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Rosacea and eczema are both skin conditions which cause redness and swelling, but they are both very different in many of their other characteristics. Rosacea virtually always occurs on the face, primarily on the cheeks, nose, and forehead. It is often called adult acne because it causes small bumps to appear along with inflammation, redness, and prominent veins. Eczema may appear similar, but can occur on any area of the body and it is usually accompanied by severe dry skin, itching, and scaling. They also affect different age groups, as rosacea occurs mostly in adults and eczema primarily affects children.
Both rosacea and eczema stem from unknown origins, and researchers still do not fully understand what causes either condition. It is believed that eczema may be caused by a defect in the skin or in the immune system, but the underlying cause of rosacea remains a mystery. Both have similar treatments, including heavy duty moisturizing as well as dietary changes.
Eczema occurs in up to 85% of infants, most of which outgrow the condition by the age of three. One to two percent may deal with the condition throughout their lives. Rosacea is less common and onset usually occurs between the ages of 30 and 50. Females are more likely to experience both conditions.
Sometimes rosacea and eczema can be mistaken for one another by patients, but a trained dermatologist can generally tell the difference just by looking at them. Both can appear red or inflamed, but eczema is normally drier and scaly while rosacea is bumpy and usually darker in color. Neither can be spread through physical contact with others, although there is some evidence to suggest that they are hereditary.
Another difference between rosacea and eczema is that anyone can be affected by eczema, while rosacea primarily affects Caucasians with fair skin. Rosacea also generally has certain triggers which may cause symptoms to flare up, such as hot beverages, sun exposure, and embarrassment. Eczema may also be triggered, usually by using certain products and sometimes by certain foods. There is some evidence which links eczema to mild food allergies.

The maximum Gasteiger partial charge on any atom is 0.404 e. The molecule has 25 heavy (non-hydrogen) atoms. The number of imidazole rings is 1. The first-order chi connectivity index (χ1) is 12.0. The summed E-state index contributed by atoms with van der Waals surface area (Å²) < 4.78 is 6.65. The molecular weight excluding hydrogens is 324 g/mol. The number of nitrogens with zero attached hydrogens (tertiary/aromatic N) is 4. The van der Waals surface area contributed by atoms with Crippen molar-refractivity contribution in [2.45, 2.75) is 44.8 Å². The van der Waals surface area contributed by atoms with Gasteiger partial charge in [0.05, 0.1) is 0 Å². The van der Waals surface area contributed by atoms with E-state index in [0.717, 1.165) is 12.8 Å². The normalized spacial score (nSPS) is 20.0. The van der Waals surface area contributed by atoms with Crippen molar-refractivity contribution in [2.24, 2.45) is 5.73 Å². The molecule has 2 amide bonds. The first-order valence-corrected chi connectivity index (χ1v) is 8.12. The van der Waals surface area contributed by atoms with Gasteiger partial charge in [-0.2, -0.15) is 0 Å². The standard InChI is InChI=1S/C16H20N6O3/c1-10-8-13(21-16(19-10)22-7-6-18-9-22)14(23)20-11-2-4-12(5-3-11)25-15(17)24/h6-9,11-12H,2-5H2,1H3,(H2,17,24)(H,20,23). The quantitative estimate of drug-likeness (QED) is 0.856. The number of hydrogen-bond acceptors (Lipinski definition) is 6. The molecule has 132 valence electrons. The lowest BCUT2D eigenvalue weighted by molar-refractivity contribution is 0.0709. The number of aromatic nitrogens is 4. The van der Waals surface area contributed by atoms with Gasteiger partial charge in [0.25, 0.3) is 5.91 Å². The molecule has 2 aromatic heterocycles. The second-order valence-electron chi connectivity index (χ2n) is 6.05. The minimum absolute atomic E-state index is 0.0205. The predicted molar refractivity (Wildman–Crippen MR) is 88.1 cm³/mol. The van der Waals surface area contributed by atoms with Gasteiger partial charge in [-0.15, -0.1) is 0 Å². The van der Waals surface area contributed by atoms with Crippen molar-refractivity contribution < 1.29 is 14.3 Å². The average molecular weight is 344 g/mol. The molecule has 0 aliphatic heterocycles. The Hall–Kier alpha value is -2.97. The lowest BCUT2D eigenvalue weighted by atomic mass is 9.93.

Both rosacea and eczema occurring in adults are chronic conditions, meaning patients generally must deal with them off and on for their entire lives. They normally experience periods of remission in which symptoms are less bothersome, and sometimes irritation may go away entirely. Treatments generally include topical ointments to moisturize the skin and lessen inflammation. Dietary changes may also be needed if certain foods trigger symptoms.
@raynbow- I have rosacea, and get laser treatments for it whenever the redness and bumps flare up. I have found the treatment to be much more effective than using medications.
Having rosacea treated with a laser is safe, but only in the hands of a qualified doctor. If your sister decides to have laser treatments, make sure that she asks her healthcare provider to show her his or her credentials for using this treatment, or to refer her to a doctor that is qualified in treating patients with lasers.
There is very little discomfort associated with laser treatments. After your sister has her treatments, she should expect her face to be red and tingly. This only lasts a
day or so. She should notice some instant results, but may have to have several laser treatments for the best results.
Your sister should also keep in mind that insurance may not pay for rosacea laser treatments. Though more costly than most medications, I think your sister will find that the results she gets from laser treatments will be worth the cost.
My sister has rosacea, and hasn't had much success with traditional treatments such as dietary changes and cortisone. She heard that laser treatment for rosacea works very well, and is thinking about giving it a try. I'm concerned about its effectiveness and safety. Does anyone have first-hand experience with having rosacea treated by lasers, and if so what are your thoughts about this treatment?
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